5 Signs You Could be an Ambivert
Ambidextrous. It means you are equally skilled using both hands. Ambivalent. It means you have both good and bad feelings about something. Now comes ambivert. It’s really not a new term, but it does refer to a large percentage of people who are both introverts and extroverts. In fact, the majority of people are some combination of both, and they move back and forth along a continuum, depending on the situation and their mood/feelings at the time. Are you a part of this large group? Probably so.
A study out of Wharton College determined that 2/3 of the population actually moves along the continuum and is largely placed in the middle of this continuum most of the time. In fact, they adjust according to the situations in which they find themselves- they thus have what the study called “social flexibility.”
Here are some common characteristics of ambiverted people: See if you fit:
There may be projects at work that require group meetings to iron out responsibilities and to check progress along the way. You actively participate in these meetings and share your views. However, you are happy to go back to your workspace and dig in all by yourself, with little to no contact with others until it is time for another meeting. You enjoy the solitude of completing tasks on your own, but you also have comfort in reporting that progress to others.
When you have an accomplishment that merits public praise or attention, you are comfortable receiving it publicly. But you only want so much of this, before you become uncomfortable and prefer that the limelight is placed on someone else. You have moved from the extrovert end of the continuum toward the introvert end, and that indicates that you are an ambivert.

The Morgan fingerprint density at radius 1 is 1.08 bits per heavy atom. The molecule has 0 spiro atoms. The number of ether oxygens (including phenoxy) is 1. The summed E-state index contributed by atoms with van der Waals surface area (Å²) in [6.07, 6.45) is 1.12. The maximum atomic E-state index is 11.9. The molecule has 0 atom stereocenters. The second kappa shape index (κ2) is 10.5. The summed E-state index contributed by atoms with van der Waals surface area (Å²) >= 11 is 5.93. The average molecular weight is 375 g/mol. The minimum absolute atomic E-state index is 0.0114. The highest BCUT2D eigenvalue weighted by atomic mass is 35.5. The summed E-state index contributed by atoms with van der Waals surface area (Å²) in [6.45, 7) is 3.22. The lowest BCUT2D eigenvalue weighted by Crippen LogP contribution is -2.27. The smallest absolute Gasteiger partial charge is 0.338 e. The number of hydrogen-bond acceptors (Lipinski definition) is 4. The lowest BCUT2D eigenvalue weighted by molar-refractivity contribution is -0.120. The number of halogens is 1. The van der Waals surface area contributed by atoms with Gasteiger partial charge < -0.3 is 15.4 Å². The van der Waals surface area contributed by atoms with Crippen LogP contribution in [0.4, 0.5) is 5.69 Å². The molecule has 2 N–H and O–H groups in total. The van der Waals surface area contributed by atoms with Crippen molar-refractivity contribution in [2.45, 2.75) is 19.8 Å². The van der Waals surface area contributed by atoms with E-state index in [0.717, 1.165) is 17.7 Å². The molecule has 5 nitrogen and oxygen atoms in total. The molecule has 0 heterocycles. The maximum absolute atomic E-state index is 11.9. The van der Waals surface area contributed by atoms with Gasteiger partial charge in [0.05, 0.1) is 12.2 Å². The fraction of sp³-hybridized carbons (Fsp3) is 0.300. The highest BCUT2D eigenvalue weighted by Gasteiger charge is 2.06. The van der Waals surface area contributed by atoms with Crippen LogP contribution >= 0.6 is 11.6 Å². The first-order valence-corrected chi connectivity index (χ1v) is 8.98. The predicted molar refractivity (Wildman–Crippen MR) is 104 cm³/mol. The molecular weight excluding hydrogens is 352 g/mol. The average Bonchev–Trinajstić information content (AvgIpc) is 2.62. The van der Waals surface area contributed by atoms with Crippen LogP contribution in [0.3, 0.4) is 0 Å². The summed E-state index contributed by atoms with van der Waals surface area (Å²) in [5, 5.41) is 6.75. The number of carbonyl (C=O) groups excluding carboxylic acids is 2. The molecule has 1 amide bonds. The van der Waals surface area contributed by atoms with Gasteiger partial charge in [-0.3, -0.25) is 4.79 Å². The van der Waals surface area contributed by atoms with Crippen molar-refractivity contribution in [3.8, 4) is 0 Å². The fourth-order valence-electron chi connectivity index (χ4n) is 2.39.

You relish spending time alone with yourself. This can be an introvert “thing.” But too much time alone has you feeling bored and ready for some contact with other human beings. On the other hand, too much time with others, especially at work and in social situations, can have you feeling “drained.” And you long to get off by yourself and “re-group.” So, you find a quiet corner and renew yourself before you re-join the group.
Obvious extroverts can be found comfortably engaging in small talk and in deeper conversations. They want to contribute and do so with apparent ease. In fact, they often dominate conversations. Introverts tend to remain very quiet and just listen, taking it all in. Ambiverts respond a bit differently. They may find themselves comfortable with small talk for a while but ultimately tire of it and “opt out.” When deeper conversations are involved, the ambivert is happy to contribute if s/he feel knowledgeable on the topic. But once s/he has made a contribution, taking a “back seat” and just listening is common.
Above all, ambiverts have the flexibility to adjust to a variety of situations, in which they may participate and yet withdraw when they feel the need to do so. And they adjust to the energy of the people around them, at least for periods of time, until they are drained or bored.
These are just five major characteristics of ambiverts. But they should give you an idea of where you fit on the continuum and if, in fact, you are a fit. The important thing is that you identify where you are on the continuum and if you are able to move back and forth at will and be at least somewhat comfortable in both large group environments where there is a lot of energy and in smaller intimate settings. And certainly, it is important to be comfortable being alone with yourself. The more insight you can gain into your own personality, the better you can prepare for a variety of situations and environments and function successfully in them.
Research does seem to show that those who are ambiverts and who can successfully navigate back and forth on the continuum between the two extremes end to be more successful. Take sales as an example. Full-blown extroverts can be seen as too aggressive, unwilling to ask important questions of a prospect, and thus failing to listen to that prospect’s needs. A full-blown introvert will not do well in sales, because it does require approaching strangers. An ambivert, on the other hand, can approach prospects with some confidence and yet back off and listen. They have a balance that results in success.
Pat Fredshaw is a freelance author and enthusiastic blogger at Essay Supply. She is fond of blogging, e-learning, and career development.
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